by Steven Ertelt | Washington, DC | LifeNews.com |
A federal court today stopped enforcement of the Obama administration’s abortion pill mandate against a Bible publisher which filed a lawsuit against it.
The mandate has generated massive opposition from pro-life groups because it forces employers, regardless of their religious or moral convictions, to provide insurance coverage for abortion-inducing drugs, sterilization, and contraception under threat of heavy penalties.
The Obama administration opposed the order, arguing that Tyndale House Publishers isn’t religious enough for an exemption from the mandate, a component of ObamaCare that forces employers, regardless of their religious or moral convictions, to provide insurance coverage for abortion-inducing drugs, sterilization, and contraception under threat of heavy penalties.
Represented by attorneys with Alliance Defending Freedom, Tyndale House Publishers, based in Illinois, is the world’s largest privately held Christian publisher of books, Bibles, and digital media and directs 96.5 percent of its profits to religious non-profit causes worldwide. The publisher specifically objects to covering abortifacients under the mandate.
The court’s order is the third nationwide against the mandate and the second obtained by Alliance Defending Freedom attorneys.
“Bible publishers should be free to do business according to the book that they publish,” said Senior Legal Counsel Matt Bowman, who argued before the U.S. District Court for the District of Columbia on Nov. 9.
Bowman told LifeNews: “The court has done the right thing in halting the mandate while our lawsuit moves forward. For the government to say that a Bible publisher is not religious is startling. It demonstrates how clearly the Obama administration is willing to disregard the Constitution’s protection of religious freedom to achieve certain political purposes.”
In its opinion accompanying a preliminary injunction order in Tyndale House Publishers v. Sebelius, the court wrote that “the beliefs of Tyndale and its owners are indistinguishable…. Christian principles, prayer, and activities are pervasive at Tyndale, and the company’s ownership structure is designed to ensure that it never strays from its faith-oriented mission.
The opinion continued: “The Court has no reason to doubt, moreover, that Tyndale’s religious objection to providing insurance coverage for certain contraceptives reflects the beliefs of Tyndale’s owners. Nor is there any dispute that Tyndale’s primary owner, the Foundation, can ‘exercise religion’ in its own right, given that it is a non-profit religious organization; indeed, the case law is replete with examples of such organizations asserting cognizable free exercise and RFRA [Religious Freedom Restoration Act] challenges.”
Tyndale is subject to the mandate because Obama administration rules say for-profit corporations are categorically non-religious, even though Tyndale House is strictly a publisher of Bibles and other Christian materials and is primarily owned by the non-profit Tyndale House Foundation. The foundation provides grants to help meet the physical and spiritual needs of people around the world.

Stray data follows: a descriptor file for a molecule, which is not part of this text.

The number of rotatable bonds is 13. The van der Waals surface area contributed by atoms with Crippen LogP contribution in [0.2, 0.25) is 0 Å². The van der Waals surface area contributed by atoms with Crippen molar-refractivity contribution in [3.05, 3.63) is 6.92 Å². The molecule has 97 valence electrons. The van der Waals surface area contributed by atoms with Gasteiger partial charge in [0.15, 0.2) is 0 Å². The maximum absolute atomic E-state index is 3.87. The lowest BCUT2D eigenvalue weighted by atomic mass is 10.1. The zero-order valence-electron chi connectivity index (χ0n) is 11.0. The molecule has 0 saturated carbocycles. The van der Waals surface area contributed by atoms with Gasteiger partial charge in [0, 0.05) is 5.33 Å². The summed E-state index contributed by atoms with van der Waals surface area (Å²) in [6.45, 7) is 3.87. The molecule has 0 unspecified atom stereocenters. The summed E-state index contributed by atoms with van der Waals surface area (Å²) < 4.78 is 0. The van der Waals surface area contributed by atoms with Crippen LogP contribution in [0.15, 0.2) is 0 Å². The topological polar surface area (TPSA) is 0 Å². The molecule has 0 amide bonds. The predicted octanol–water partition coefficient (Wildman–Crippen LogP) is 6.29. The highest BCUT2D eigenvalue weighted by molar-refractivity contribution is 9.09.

On July 27, Alliance Defending Freedom attorneys obtained the first-ever court order against the Obama administration’s mandate on behalf of Colorado’s Hercules Industries and the Catholic family that owns it.
Alliance Defending Freedom attorneys and allied attorneys are also litigating five other lawsuits against the mandate: one in Minnesota on behalf of Annex Medical, Inc.; one in Indiana on behalf of Grote Industries; another one in Indiana on behalf of Indiana’s Grace College and Seminary and California’s Biola University; one in Pennsylvania on behalf of Geneva College and The Seneca Hardwood Lumber Company and its owners, the Hepler family; and one in Louisiana on behalf of Louisiana College. The lawsuits represent a large cross-section of Protestants and Catholics who object to the mandate.
Federal judges have dismissed two other lawsuits filed against the mandate.
In the second case, Judge James E. Boasberg of the D.C. Federal Court threw out the lawsuit Belmont Abbey College in North Carolina, the first plaintiff to file suit against the mandate, filed earlier this year. Judge Boasberg said he dismissed the lawsuit because the Obama administration is revising the initial rule it release forcing religious groups to pay for the drugs that violate their conscience and beliefs.
He wrote that he favored “deferring review until the agency’s position on exemptions to the contraceptive-coverage requirement is settled.”
After the first case was dismissed, Kyle Duncan, general counsel at the Becket Fund for Religious Liberty, attorneys for plaintiffs, said the decision turns on technicalities and doesn’t decide the merits of the dispute.
Luke Goodrich, Deputy General Counsel of the Becket Fund, which filed the lawsuit on behalf of Belmont Abbey College, a Catholic university, said before the decision he thought the Obama administrations argument will not stand up in court.